`Competition' continues the monumental history of broadcasting in the UK over a period of 20 years, from 1955 to the mid 1970s. Unlike the previous volumes it chronicles and analyses the history of the BBC in an age of competition, so inevitably contains much fascinating material on the `independent' radio and television companies as well as the BBC. The first chapter deals with the early relationship of the BBC to these new companies,
sharing their impact on the types of programmes being broadcast. The second chapter concerns Suez, the first time when there was a conflict between what the Government wanted broadcast and what the BBC felt it ought to broadcast. Chapter 3 compares BBC programmes
with their rivals' in the 1960s, and chapter 4 evaluates the effect of the new Director-General, Hugh Greene, the man who - Mary Whitehouse said - was `responsible for the moral collapse which characterized the sixties and seventies'. The remaining chapters debate the changing relationship between politicians and broadcasters, Radio Piracy, the changes to the Third Programme, the introduction of new technologies, and the state of the BBC at the time of the Jubilee and the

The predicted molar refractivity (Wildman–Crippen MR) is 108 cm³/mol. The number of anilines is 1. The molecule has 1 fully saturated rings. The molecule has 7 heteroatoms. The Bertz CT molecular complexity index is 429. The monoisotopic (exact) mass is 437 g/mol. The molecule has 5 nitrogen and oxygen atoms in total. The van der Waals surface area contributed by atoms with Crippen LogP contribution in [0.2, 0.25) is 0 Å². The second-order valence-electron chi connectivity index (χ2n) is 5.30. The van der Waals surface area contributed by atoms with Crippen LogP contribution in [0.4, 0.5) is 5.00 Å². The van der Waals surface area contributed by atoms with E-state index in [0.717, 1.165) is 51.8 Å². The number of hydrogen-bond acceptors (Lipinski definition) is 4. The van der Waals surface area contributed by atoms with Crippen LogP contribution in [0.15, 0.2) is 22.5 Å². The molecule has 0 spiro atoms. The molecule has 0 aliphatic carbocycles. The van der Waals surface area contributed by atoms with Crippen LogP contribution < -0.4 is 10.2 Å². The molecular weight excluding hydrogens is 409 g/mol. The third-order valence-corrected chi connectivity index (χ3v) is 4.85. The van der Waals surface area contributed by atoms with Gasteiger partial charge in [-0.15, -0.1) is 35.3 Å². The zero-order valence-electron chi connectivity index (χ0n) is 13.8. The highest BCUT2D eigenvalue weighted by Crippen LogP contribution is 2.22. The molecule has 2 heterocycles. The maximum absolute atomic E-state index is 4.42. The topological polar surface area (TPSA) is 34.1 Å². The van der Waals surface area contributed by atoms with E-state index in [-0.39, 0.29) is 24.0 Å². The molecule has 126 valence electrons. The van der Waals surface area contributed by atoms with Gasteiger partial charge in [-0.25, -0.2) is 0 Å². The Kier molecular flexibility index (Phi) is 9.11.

first meetings of the Annan Committee.
`He has, once again, written much more than an institutional history. The narrative is controlled and assured, with telling variations of pace and an effective use of light and shade. The achievement is monumental.
Ian McIntyre, The Times
`magnificent five-volume history ... In this magnificent piece of scholarship, Lord Briggs makes history become the web which enfolds us all.'
Gillian Reynolds, Sunday Telegraph
`Among the fascinations of Briggs's tome is the reminder of the many able directors-general the BBC might have had.'
Brenda Maddox, The Times
`a mammoth undertaking ... enough information about the BBC between 1955 and 1974 to qualify for Mastermind ... The author's practised hand gives the voluminous text a coherent shape ... Briggs has a sure touch when dealing with Westminster and Whitehall.'
Times Higher Educational Supplement
`impossible to imagine a more thorough, comprehensive and balanced account - and difficult to suppose that it could have been written with a less tedious pen: the footnotes alone, which must be in total long enough to fill a separate volume, are a delight'
The Author, Autumn, 1995
`magisterial and comprehensive ... This is a monumental work of scholarship which could only have been undertaken as a public duty.'
Series: HISTORY OF BROADCASTING IN THE UNITED KINGDOM : Book 5
Number Of Pages: 1206
Published: 23rd March 1995
Publisher: Oxford University Press
Country of Publication: GB
Dimensions (cm): 22.86 x 15.24
Weight (kg): 1.38